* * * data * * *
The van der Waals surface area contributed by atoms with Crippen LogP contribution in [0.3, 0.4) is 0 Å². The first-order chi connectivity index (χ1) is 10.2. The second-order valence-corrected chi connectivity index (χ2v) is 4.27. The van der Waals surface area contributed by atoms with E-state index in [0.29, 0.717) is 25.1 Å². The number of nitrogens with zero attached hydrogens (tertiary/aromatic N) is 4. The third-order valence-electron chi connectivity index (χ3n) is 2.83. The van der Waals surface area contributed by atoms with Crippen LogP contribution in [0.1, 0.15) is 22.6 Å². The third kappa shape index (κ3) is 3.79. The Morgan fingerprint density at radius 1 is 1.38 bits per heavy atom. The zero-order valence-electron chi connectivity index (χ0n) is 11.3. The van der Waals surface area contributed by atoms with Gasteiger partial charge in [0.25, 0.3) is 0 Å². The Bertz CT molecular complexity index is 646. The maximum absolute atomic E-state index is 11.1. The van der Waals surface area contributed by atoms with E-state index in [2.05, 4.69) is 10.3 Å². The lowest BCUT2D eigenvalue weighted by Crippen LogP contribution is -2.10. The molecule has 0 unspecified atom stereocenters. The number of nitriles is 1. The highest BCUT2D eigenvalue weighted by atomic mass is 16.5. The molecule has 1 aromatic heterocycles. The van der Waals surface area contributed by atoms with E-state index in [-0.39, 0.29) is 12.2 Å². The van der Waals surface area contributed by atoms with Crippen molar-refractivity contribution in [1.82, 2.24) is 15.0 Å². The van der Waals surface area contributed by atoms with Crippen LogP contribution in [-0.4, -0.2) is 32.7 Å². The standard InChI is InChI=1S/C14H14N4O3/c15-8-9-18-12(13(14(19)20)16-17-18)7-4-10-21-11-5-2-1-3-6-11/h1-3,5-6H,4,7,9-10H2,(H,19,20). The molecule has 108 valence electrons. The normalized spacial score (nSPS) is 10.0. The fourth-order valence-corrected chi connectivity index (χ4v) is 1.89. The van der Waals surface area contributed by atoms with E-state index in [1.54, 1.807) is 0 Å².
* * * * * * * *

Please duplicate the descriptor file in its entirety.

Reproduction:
The van der Waals surface area contributed by atoms with Crippen LogP contribution in [0.3, 0.4) is 0 Å². The first-order chi connectivity index (χ1) is 10.2. The second-order valence-corrected chi connectivity index (χ2v) is 4.27. The van der Waals surface area contributed by atoms with E-state index in [0.29, 0.717) is 25.1 Å². The number of nitrogens with zero attached hydrogens (tertiary/aromatic N) is 4. The third-order valence-electron chi connectivity index (χ3n) is 2.83. The van der Waals surface area contributed by atoms with Crippen LogP contribution in [0.1, 0.15) is 22.6 Å². The third kappa shape index (κ3) is 3.79. The Morgan fingerprint density at radius 1 is 1.38 bits per heavy atom. The zero-order valence-electron chi connectivity index (χ0n) is 11.3. The van der Waals surface area contributed by atoms with Gasteiger partial charge in [0.25, 0.3) is 0 Å². The Bertz CT molecular complexity index is 646. The maximum absolute atomic E-state index is 11.1. The van der Waals surface area contributed by atoms with E-state index in [2.05, 4.69) is 10.3 Å². The lowest BCUT2D eigenvalue weighted by Crippen LogP contribution is -2.10. The molecule has 0 unspecified atom stereocenters. The number of nitriles is 1. The highest BCUT2D eigenvalue weighted by atomic mass is 16.5. The molecule has 1 aromatic heterocycles. The van der Waals surface area contributed by atoms with E-state index in [-0.39, 0.29) is 12.2 Å². The van der Waals surface area contributed by atoms with Crippen molar-refractivity contribution in [1.82, 2.24) is 15.0 Å². The van der Waals surface area contributed by atoms with Crippen LogP contribution in [-0.4, -0.2) is 32.7 Å². The standard InChI is InChI=1S/C14H14N4O3/c15-8-9-18-12(13(14(19)20)16-17-18)7-4-10-21-11-5-2-1-3-6-11/h1-3,5-6H,4,7,9-10H2,(H,19,20). The molecule has 108 valence electrons. The normalized spacial score (nSPS) is 10.0. The fourth-order valence-corrected chi connectivity index (χ4v) is 1.89. The van der Waals surface area contributed by atoms with E-state index in [1.54, 1.807) is 0 Å².